Iceland: ‘the most peaceful country in the world’ shaken by multiple shootings and stabbing attacks

Several shootings and stabbing attacks have alarmed Iceland, a small northern country of 375,000 people that has been known as the “most peaceful country in the world” for several months. According to the police, the incidents are linked to criminal gangs.

At the top of the Global Peace Index since its inclusion in the rankings in 2008, Iceland is more accustomed to crime stories in its blockbuster films than to headlines.

“The Icelanders’ firearm symbolizes sport or hunting,” sociologist Helge Gunlaugsson told AFP.

“But in the collective mind, it’s very strange to use a weapon to protect yourself or target someone.”

organized crime

Only four gun murders have occurred in Iceland since 2000…but in just over a year, the country has been the scene of four shootings, including one.

Icelanders were shocked, in February 2021, by the assassination of a man who was shot with nine bullets outside his home in a residential area of ​​Reykjavik. A murder linked to “organized crime,” according to police.

“Criminal groups in Iceland are increasingly organized,” said criminologist Margrethe Waldemarsdottir. “They have more relationships with international groups than we’ve seen before, which can be a challenge to our police forces.”

In February, two disputes between individuals who had already been convicted for drug smuggling ended in a shooting in the center of the capital. “Of course we are concerned about that,” admits Ronolfur Thorhalsson, commissioner of the elite unit of the Icelandic police.

Rearming the police?

Iceland is one of the few countries in the world where the police do not carry weapons in the performance of their official duties. If the arming of all the forces of the regime in the country is not seriously considered, the Ministry of the Interior plans to provide the police with electro-shock weapons.

Only a limited number of police officers from the elite unit, the Vikings squad, are permanently equipped: flak jackets, semi-automatic weapons or even ballistic armor. Introduced in 1982, it assists the National Police when weapons are reported. The number of his interventions has doubled by about six since 2014.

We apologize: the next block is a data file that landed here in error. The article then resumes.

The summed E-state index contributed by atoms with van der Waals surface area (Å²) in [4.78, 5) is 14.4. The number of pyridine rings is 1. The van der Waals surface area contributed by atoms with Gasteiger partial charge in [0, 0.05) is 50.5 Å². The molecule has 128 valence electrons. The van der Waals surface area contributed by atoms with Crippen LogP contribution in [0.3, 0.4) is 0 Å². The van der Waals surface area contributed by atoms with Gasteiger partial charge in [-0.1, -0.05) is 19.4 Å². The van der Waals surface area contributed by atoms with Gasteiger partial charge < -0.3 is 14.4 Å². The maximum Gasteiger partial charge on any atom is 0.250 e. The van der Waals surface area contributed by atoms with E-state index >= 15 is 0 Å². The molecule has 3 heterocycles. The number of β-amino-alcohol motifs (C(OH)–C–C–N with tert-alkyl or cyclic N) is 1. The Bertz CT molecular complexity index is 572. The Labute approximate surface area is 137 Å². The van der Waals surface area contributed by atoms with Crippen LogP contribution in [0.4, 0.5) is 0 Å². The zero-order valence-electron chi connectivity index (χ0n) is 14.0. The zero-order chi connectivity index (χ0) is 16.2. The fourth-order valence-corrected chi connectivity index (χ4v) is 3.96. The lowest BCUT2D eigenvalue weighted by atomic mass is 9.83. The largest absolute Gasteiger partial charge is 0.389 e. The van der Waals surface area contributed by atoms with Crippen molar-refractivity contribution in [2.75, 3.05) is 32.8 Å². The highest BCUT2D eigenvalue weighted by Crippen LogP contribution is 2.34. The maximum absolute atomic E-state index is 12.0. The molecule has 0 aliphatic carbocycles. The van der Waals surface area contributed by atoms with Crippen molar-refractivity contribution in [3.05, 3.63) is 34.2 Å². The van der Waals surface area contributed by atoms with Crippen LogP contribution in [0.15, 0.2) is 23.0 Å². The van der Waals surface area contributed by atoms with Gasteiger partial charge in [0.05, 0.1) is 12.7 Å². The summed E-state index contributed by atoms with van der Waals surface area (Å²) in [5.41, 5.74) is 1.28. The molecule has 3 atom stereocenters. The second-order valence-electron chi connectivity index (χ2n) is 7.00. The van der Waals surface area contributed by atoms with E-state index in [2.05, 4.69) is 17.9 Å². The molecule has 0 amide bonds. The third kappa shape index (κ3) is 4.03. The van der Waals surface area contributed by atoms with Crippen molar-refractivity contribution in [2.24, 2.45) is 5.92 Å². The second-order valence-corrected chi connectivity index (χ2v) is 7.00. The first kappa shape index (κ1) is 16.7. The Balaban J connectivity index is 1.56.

Since the end of 2015, service cars have also been equipped with handguns in special safes, a measure taken after the attacks in Oslo and Otoya in 2011. “We are seeing a trend where individuals in our criminal world are less hesitant to use weapons, more with knives in fact than with firearms,” notes Mr. Thórhallsson.

With 682 police officers in 2021, Iceland has the relatively lowest numbers in Europe after Finland, according to Eurostat, with a level nearly double the European average.

relieve anxiety

Studlar, a government institution located on the outskirts of Reykjavik, takes care of children and adolescents aged 12-18 with difficulties – drug problems, criminality, serious behavioral problems …

Its manager, Fonny Sigurdsson, says he’s also noticed a slight rise in violent incidents. For this 43-year-old father, with “some kids who come into this establishment, you can see from the age of six that they’re going to end up here.”

Several individuals recently involved in the settling of accounts were also through his foundation. But if the situation is worrying in a country unaccustomed to violence, then it is not alarming, experts emphasize.

“It is important to note that Iceland is still a country with a very low crime rate,” Ms Waldemarsdottir feels. “But, at least according to the police, we are seeing more violent attacks in Iceland.”

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